A Hope for Mutually Beneficial Arrangement to Resolve EU CVD on Chinese BEV

The unilateral EU CVD on Chinese BEVs, if becomes permanent, will have serious and lasting consequences in various aspects.

Despite repeated strong opposition from the Chinese government and automobile makers from both China and EU countries, the EU Commission announced a provisional countervailing duty (CVD) on imports of Chinese battery-powered electric vehicles (BEVs) on July 4, 2024, effective July 5 for four months pending the final EU decision on whether a permanent duty is to be imposed for five years. The CVD rates were 17.4 percent on BYD, 19.9 percent on GEELY, 37.6 percent on SAIC, and 20.8 percent for other Chinese auto brands.

The EU said in a press release that based on market information and information from independent sources, there is evidence showing that Chinese BEV producers have obtained subsidies from the Chinese government, including direct finance or liabilities transfer, various grants, preferential loans, export credit, VAT exemption or export tax rebate, etc.

The coming four months will be a window period for China-EU talks, trying to hit a settlement to avoid the CVD, which will hit both Chinese and European BEV producers and consumers alike.

Parallel to talks between China and the EU, one of the Chinese BEV victims–Shanghai Automobile Industry Corporation (SAIC) has claimed a public hearing on the exceptionally high CVD. They have blamed the EU Commission for investigating its technology secrets, which have nothing to do with subsidies, for misinterpretation of government subsidies to consumers, a general practice in the EU as well, as subsidies to the producer, and for neglecting the information SAIC has provided. They will challenge the EU Commission’s decision at the public hearing, letting its defending reach the EU public for a fair judgment.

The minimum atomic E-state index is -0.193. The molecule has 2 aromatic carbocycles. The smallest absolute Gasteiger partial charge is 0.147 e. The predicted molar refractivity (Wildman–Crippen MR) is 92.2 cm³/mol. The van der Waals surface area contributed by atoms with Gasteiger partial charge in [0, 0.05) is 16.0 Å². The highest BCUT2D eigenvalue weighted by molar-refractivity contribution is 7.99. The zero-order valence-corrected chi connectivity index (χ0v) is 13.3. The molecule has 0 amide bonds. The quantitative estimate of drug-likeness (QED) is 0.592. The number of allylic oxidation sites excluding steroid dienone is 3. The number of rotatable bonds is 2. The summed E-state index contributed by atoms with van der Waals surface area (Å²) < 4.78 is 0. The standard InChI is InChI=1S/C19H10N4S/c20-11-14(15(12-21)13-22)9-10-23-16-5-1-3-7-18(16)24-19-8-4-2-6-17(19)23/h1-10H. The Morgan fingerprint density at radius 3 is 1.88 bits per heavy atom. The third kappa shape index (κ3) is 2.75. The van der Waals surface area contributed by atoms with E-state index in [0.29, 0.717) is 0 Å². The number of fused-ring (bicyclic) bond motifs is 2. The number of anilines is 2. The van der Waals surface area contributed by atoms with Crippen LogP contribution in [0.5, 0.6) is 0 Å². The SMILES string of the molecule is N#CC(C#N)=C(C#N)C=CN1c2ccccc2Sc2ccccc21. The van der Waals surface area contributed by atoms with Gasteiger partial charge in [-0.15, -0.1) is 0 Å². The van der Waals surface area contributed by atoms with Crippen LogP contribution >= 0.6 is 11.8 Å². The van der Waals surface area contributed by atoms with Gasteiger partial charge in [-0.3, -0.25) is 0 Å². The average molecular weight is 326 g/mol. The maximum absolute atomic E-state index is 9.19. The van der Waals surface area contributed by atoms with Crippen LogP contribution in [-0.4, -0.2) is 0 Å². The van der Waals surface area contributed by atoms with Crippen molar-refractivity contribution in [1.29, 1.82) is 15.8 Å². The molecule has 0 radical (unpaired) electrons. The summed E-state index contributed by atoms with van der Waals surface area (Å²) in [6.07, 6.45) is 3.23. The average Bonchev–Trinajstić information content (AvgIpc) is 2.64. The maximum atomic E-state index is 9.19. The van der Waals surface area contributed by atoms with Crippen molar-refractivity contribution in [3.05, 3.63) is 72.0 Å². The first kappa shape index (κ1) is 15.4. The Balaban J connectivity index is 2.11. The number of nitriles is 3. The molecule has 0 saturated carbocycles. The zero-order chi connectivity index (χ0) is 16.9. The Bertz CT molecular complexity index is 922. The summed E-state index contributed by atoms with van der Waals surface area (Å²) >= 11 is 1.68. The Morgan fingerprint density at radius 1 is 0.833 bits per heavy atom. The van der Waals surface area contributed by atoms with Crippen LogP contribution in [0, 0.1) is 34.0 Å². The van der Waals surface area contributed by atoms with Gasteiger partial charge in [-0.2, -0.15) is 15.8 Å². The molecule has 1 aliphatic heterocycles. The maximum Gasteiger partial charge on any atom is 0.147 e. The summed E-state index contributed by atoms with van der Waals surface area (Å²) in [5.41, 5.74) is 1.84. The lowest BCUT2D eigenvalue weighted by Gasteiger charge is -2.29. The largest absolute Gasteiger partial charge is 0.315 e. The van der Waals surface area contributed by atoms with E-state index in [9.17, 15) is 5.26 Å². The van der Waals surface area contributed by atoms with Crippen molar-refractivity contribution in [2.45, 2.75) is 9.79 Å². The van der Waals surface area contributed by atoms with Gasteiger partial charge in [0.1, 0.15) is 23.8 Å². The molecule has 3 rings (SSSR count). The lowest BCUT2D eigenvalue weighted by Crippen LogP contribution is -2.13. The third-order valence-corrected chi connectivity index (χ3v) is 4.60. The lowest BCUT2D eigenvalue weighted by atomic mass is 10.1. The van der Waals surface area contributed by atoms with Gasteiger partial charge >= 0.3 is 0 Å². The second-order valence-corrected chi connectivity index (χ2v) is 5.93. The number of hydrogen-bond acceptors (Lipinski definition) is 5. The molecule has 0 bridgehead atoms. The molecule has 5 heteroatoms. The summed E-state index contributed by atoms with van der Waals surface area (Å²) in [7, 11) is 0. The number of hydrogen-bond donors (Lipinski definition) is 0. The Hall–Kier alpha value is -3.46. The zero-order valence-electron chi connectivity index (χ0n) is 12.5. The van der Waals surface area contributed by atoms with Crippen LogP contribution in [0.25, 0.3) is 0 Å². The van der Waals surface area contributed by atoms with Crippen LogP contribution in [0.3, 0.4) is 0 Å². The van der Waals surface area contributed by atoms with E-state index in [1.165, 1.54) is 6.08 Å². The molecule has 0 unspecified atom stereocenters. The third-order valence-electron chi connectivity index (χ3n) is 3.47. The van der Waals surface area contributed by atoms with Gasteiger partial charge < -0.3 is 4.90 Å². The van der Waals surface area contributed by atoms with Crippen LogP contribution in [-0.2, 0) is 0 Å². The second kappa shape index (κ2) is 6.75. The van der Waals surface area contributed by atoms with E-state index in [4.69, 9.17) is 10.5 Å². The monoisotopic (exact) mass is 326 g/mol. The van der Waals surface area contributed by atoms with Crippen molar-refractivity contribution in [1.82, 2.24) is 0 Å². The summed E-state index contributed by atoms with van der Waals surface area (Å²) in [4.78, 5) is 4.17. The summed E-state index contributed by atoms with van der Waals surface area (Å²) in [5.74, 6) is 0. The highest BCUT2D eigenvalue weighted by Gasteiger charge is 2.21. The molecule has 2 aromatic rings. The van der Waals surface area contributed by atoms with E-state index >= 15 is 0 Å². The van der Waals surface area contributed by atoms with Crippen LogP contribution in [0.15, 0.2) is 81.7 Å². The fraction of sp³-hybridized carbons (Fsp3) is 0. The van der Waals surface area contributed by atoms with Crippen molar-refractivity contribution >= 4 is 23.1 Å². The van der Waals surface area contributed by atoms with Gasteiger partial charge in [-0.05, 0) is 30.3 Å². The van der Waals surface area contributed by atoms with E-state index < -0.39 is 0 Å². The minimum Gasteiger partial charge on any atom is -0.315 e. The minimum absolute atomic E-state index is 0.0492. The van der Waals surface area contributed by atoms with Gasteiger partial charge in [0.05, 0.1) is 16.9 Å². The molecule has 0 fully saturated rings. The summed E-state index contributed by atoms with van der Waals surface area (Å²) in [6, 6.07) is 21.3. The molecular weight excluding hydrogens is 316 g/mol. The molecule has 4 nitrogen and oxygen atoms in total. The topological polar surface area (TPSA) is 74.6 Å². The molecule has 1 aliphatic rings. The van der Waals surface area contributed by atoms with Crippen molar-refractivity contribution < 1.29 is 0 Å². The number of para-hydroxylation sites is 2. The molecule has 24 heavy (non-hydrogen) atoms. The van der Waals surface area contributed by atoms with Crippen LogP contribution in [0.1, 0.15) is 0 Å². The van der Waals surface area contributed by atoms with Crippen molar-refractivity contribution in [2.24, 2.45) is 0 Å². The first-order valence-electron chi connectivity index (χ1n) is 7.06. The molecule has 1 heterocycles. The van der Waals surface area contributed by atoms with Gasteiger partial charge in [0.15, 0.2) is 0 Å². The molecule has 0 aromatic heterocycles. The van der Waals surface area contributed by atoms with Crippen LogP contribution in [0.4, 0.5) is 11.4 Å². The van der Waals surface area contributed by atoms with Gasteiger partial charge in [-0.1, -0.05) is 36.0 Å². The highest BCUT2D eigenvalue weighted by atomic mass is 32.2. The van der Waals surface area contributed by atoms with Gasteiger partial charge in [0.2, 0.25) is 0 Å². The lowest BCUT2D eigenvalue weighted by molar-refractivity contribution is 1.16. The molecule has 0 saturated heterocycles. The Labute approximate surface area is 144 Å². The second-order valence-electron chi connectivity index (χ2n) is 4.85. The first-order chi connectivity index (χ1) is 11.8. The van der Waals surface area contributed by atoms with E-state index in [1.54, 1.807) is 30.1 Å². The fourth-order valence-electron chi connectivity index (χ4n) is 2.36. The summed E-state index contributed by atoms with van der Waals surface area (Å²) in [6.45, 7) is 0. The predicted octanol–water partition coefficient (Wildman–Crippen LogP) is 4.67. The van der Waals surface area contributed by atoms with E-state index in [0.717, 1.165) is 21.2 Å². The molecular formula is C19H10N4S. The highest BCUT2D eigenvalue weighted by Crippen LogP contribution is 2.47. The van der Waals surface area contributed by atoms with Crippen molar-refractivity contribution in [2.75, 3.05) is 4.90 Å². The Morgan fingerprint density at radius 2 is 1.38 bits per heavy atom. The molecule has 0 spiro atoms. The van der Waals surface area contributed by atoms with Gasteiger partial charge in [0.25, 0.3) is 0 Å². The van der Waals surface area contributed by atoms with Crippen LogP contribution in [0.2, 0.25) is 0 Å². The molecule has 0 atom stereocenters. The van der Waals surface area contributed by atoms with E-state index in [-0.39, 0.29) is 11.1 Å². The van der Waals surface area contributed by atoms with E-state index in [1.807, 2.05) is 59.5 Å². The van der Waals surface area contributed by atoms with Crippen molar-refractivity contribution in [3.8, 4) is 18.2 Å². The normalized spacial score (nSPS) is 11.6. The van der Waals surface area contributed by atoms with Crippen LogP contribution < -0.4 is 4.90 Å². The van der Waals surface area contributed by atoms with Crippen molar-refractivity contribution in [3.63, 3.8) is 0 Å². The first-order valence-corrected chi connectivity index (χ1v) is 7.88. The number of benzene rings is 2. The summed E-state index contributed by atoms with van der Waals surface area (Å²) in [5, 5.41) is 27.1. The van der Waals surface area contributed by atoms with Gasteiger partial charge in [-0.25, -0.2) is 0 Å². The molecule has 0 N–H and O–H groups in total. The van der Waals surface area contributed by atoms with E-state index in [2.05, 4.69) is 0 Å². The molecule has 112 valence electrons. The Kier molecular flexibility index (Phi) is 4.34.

The unilateral EU CVD on Chinese BEVs, if becomes permanent, will have serious and lasting consequences in various aspects.

First, it will set a significant case of denying multilateral trade rules, imposing unilateral trade restrictions without resorting to the WTO dispute settlement mechanism (DSM), thus further weakening the multilateral trade mechanism, hurting the global free trade environment which is already in serious difficulties.

Second, it will result in a fall in Chinese BEV exports to the EU, and higher BEV prices in the EU market, increasing consumers’ burden.

Thirdly, it will only temporarily protect the EU motor vehicle producers, but not necessarily BEV producers, and make the EU-made BEVs less competitive in the world market, threatening their future in the long run.

Fourth, it will set a bad example for governments in other parts of the world, which might also opt to adopt similar unilateral BEV trade restrictions, thus slowing down the world BEV development, unfavorable for the world’s common efforts in fighting against global warming and in developing green technology.

This file photo taken on Jun. 6, 2024 shows an electric car at a charging station near the European Commission building in Brussels, Belgium. (Photo/Xinhua)